Trombonist Reut Regev brings her sound to Baltimore

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Reut Regev
Reut Regev will perform in Baltimore on Nov. 11 as part of the band Sheroes. (Photo by Haim Bargig)

By Bob Jacobson

When leaving military service, most people take time off to decompress and adjust to civilian life. But not Reut Regev.


Discharged from the Israel Defense Forces in 1998, she flew to New York City the very next day. After all, she was 19 and in love, not only with her then-boyfriend, drummer Igal Foni, but with the trombone and improvised music. Foni had gigs already booked for himself and Regev.

Twenty-three years later, Foni and Regev are married and live in Rahway, N.J., with their 10-year-old daughter, Liana. Regev, who performs in Baltimore next week with the all-female jazz group Sheroes, is an extremely active musician, composer, band leader and educator.

Foni and Regev were among the first wave of young Israeli musicians migrating at the turn of the millennium to jazz music’s epicenter, New York City. While many of the Israelis came to attend jazz programs at colleges like The New School, Manhattan School of Music or Berklee College of Music (in Boston), Regev dove into performing right away. She attended Manhattan School of Music briefly but did not like the way they were molding her to sound like other trombonists.

Soon after arriving in the States, Regev and Foni lived in New York City’s East Harlem, where she began playing in salsa bands, often starting at midnight.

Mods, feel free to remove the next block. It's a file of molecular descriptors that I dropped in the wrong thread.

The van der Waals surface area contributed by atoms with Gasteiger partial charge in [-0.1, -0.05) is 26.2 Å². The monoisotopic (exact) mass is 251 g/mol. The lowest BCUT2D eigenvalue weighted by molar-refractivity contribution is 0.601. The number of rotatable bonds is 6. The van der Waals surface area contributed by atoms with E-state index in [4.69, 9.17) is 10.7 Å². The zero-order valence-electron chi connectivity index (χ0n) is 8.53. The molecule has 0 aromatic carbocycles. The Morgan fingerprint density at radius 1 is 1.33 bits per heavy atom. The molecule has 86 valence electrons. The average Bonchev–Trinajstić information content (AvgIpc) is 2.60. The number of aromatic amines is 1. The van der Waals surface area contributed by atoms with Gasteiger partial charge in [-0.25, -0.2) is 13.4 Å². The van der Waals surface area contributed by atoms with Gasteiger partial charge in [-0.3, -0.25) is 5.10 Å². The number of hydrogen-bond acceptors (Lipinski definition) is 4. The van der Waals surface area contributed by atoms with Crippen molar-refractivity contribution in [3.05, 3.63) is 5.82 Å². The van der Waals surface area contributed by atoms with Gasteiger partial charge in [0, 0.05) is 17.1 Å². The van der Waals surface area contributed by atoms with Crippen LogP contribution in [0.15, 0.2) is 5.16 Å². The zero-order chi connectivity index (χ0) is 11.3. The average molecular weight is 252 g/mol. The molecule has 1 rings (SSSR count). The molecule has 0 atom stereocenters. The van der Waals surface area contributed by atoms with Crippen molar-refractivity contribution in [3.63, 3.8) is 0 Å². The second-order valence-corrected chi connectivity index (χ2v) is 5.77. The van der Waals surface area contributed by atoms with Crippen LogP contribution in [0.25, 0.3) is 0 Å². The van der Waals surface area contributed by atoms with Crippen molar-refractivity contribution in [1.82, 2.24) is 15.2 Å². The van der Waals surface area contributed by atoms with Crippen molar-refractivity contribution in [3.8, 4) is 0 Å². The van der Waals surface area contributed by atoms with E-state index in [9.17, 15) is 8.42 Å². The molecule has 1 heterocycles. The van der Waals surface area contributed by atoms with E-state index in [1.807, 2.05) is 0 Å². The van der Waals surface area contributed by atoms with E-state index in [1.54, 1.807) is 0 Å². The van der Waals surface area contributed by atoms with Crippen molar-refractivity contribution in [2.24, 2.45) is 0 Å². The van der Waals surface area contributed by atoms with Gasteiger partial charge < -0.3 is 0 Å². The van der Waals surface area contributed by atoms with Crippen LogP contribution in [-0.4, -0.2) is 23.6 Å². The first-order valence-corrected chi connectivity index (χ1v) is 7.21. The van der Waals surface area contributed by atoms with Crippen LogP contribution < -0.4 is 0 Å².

“I was always open to learning new genres,” Regev said. “That’s the beauty of living in or near New York City.”

With versatility that is the hallmark of most successful non-classical musicians, Regev also plays in blues, klezmer and avant-garde bands. In addition, Regev and her husband co-lead the band Reut Regev’s R*Time. Since 2009, they have released three CDs.

Regev also plays with Metropolitan Klezmer.

“This was my first exposure to klezmer,” she said. “In Israel, klezmer was the music of Hasidic people. I am secular. Here, klezmer seems to belong to all people.”

Her experience with klezmer has included both traditional and more creative, improvised styles. She has also performed with saxophonist Jessica Lurie, both playing shofars, at a synagogue in Brooklyn and has blown the shofar for services at a synagogue in Montclair, N.J. She occasionally returns to an instrument she began during childhood: accordion.

With her own band and others, Regev has toured much of the world — Europe, Africa and South America — in festivals and other performing formats.

“In her first 10 years, my daughter has been to 30 countries,” Regev proudly said.

Her daughter, Liana, also occasionally appears as a special guest on keyboard with her parents’ jazz trio at a local hotel.

Like many jazz musicians, Regev also teaches. She and Foni began teaching in their daughter’s preschool, but since then, Regev has branched out to teach workshops at universities around the world and private lessons in her studio and online for students of all ages. One aspect of teaching that attracts her is its consistency, “unlike the music business, which is unstable financially, energetically and emotionally,” Regev said.

“It’s also a real nice boost to the confidence when students come back,” she added

About Sheroes, Regev said, “I love all the musicians in the band. One of the beautiful things is that it is mostly straight-ahead jazz. [Band leader Monika Herzig] likes to feature each musician’s compositions. Each Sheroes CD features one of my compositions and at least one is always on our set list.”

The eight-piece, all-female jazz band Sheroes will perform downtown at An die Musik on Nov. 11, with live shows at 7 and 9 p.m. The show will also stream online. Tickets are $10–25 and available at andiemusiklive.com.

Bob Jacobson is a freelance writer.

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